A wise man once told me that people love lists. And through an extremely scientific study, I’ve found out that NFL fans love quarterbacks. With that, I’ve decided to double your pleasure, and I’ll rank the league’s top-20 signal callers over the next two days.
Just so you know, this was a fairly difficult task, as the above-averageness at this position is staggering. I factored in a number of elements while ranking the following quarterbacks: statistics, postseason success, intangibles with the game on the line, supporting cast and overall talent.
The following is the first part of the countdown. Check back Wednesday for the grand finale.
20. Matt Hasselbeck, Seattle Seahawks. The Boston
College product had last season cut short due to injury. In seven games,
Hasselbeck threw five touchdowns and 10 interceptions, easily the worst
ratio of his 10-year career. Providing he can bounce back in 2009, the
three-time Pro Bowler should enjoy the Seahawks’ most significant
offseason addition, wide receiver T.J. Houshmandzadeh.
19. Trent Edwards, Buffalo Bills. At some point, I
believe Edwards will become one of the league’s 10 best quarterbacks,
but he first needs some stability in Buffalo. He’s got his work cut out
for him this season, as the Terrell Owens experiment is almost
certainly going to fail and Buffalo’s offensive line has more holes
than a box of Cheerios. In the event that Owens can be a productive
receiver and doesn’t try to poison Edwards’ career, the quarterback
could double his touchdown output from a year ago (11).
18. Kerry Collins, Tennessee Titans. While it’s not set in stone that Collins will start over Vince Young,
I’ve got to believe that head coach Jeff Fisher won’t mess with a good
thing. Collins was efficient if not spectacular last season, boasting a
12-3 record with 2,676 yards, 12 touchdowns and seven interceptions.
This came after Collins won a total of 12 games from 2003-07. If the
Titans’ defense continues its dominance, Collins won’t give any games
away — he just can’t be relied upon to go out and steal any victories.
17. Joe Flacco, Baltimore Ravens. Flacco has a golden arm and tons of potential, but he needs some serious help from offensive coordinator Cam Cameron,
whose play calling last season was far too complex. Rather than dialing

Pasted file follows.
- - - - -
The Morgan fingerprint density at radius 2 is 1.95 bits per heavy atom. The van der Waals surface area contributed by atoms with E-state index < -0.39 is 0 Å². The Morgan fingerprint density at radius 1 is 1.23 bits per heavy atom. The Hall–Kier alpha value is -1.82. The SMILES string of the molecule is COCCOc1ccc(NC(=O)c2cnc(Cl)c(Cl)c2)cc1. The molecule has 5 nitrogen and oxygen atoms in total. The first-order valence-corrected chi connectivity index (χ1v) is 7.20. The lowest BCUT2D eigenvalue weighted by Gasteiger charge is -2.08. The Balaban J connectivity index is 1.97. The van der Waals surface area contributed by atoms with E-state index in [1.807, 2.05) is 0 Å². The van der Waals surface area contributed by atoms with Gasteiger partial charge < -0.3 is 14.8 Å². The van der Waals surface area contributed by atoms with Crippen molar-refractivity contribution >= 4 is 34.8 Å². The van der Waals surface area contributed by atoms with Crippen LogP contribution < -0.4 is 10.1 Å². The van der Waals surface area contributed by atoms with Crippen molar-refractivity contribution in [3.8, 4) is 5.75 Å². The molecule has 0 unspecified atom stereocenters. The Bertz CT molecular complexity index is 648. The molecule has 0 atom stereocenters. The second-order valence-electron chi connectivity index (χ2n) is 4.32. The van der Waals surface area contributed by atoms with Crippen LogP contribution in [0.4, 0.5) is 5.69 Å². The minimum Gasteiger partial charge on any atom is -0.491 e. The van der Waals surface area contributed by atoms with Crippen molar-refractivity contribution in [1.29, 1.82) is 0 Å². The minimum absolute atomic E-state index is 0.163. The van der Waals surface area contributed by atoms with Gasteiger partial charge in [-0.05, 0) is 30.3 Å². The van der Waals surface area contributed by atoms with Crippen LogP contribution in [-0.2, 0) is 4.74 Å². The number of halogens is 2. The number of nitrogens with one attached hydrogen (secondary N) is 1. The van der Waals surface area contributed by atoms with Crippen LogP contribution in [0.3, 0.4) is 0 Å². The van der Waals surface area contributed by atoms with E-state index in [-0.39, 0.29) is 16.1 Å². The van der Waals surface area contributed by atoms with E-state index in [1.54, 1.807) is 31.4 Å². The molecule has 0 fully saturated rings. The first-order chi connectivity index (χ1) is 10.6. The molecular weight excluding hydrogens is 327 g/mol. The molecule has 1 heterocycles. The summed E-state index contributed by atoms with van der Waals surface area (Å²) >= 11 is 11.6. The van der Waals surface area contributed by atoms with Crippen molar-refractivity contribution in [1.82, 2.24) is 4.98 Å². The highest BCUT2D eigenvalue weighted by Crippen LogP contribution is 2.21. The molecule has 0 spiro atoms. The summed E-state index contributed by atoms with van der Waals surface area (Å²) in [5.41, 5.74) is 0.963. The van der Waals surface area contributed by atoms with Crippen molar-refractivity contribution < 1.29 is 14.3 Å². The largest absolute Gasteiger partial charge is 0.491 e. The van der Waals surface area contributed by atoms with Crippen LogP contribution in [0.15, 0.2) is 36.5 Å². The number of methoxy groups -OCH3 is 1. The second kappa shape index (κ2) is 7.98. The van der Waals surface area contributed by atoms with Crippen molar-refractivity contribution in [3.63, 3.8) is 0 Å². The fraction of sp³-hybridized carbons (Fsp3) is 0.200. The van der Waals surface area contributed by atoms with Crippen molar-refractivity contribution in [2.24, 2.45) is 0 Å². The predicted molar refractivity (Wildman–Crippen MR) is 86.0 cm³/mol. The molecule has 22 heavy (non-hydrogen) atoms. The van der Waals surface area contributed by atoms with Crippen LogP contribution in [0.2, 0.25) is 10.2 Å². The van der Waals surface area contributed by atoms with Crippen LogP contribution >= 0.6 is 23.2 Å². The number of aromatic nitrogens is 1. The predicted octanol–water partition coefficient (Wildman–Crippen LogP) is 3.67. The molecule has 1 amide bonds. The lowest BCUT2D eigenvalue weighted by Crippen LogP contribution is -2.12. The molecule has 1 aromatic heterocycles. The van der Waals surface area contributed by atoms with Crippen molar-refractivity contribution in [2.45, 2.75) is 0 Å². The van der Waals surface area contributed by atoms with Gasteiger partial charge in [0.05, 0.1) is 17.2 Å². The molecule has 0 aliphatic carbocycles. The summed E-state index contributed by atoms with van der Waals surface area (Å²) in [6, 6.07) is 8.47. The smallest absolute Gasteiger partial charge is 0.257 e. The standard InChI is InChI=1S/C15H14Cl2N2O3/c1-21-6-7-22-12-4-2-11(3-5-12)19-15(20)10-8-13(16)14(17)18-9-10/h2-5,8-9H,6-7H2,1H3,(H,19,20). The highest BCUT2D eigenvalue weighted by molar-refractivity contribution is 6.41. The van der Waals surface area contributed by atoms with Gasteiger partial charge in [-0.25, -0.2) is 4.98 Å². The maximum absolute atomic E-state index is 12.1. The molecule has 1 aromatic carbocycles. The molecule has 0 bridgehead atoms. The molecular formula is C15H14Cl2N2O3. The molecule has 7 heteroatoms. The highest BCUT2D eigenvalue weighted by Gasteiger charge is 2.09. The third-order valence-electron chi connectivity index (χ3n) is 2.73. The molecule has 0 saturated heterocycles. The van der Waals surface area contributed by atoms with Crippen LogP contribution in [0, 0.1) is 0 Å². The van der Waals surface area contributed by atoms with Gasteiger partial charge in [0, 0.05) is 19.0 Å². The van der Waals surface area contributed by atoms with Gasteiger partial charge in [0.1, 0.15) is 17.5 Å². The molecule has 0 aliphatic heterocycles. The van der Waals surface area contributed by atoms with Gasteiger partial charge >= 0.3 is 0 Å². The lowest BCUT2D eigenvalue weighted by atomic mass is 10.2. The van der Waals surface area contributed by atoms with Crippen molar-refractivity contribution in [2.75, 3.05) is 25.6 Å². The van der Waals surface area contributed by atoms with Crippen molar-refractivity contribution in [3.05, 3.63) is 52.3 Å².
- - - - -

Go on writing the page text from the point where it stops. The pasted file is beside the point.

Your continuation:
it down for the rookie quarterback and a group of wide receivers who
were mostly uninspiring, Cameron was too obsessed with sending his
wideouts on long, multifaceted patterns that weren’t conducive to
Flacco’s ability at this stage of his career.
16. Matt Cassel, Kansas City Chiefs. Cassel might transform
Kansas City into New England West, as he’ll have a heap of
supporters following his post-Patriots career. Rookie head coach Todd Haley is an offensive mastermind, and that should bode well for Cassel, who should be higher on this list next year.
15. Matt Schaub, Houston Texans. The 28-year-old can light up
the scoreboard, but he’s been limited to 11 games in each of the last
two seasons because of injuries. The pressure will increase in 2009, as
the Texans have playoff aspirations.
14. Chad Pennington, Miami Dolphins. Pennington deserves all
the credit in the world for his performance in 2008, but isn’t it a
little obnoxious for a guy to earn the NFL’s Comeback Player of the
Year Award twice in the last three seasons? With expectations high
again in Miami, Pennington will try to post a winning record in
consecutive seasons for the first time in his career.
13. Carson Palmer, Cincinnati Bengals. Palmer has the talent
and potential to regain his position as one of the five or six best
quarterbacks in the NFL, but his situation in Cincinnati is an outright
disaster. He’s been stuck babysitting Chad Ochocinco, who has quickly transformed from one of the game’s best wide receivers into a poor man’s Terrell Owens.
12. Tony Romo, Dallas Cowboys. This will be Romo’s fourth
season as the Cowboys’ starter, but it’s his first without Owens. In
the last three years, Romo has averaged 2.1 touchdowns and 1.2
interceptions per game. For much of that time, Owens was playing some
of the best football of his career, so Romo’s numbers will likely dip a
bit. However, Owens’ presence hurt Romo and the Cowboys late in the
regular season, when they struggled. So, what does all this mean? It’s
finally time for Romo to be his own man and create his own legacy in
11. Aaron Rodgers, Green Bay Packers. Stepping out of Brett
Favre’s shadow really couldn’t have been easier for Rodgers. While the
Packers won just six games last season, Rodgers had 4,038 yards, 28
touchdowns and 13 interceptions — all better numbers than Favre, who
has diverted attention from Green Bay with his comeback tour in New
York and (likely) Minnesota. Had Favre simply retired and strolled into
the sunset, Rodgers might have been crucified in Green Bay for a
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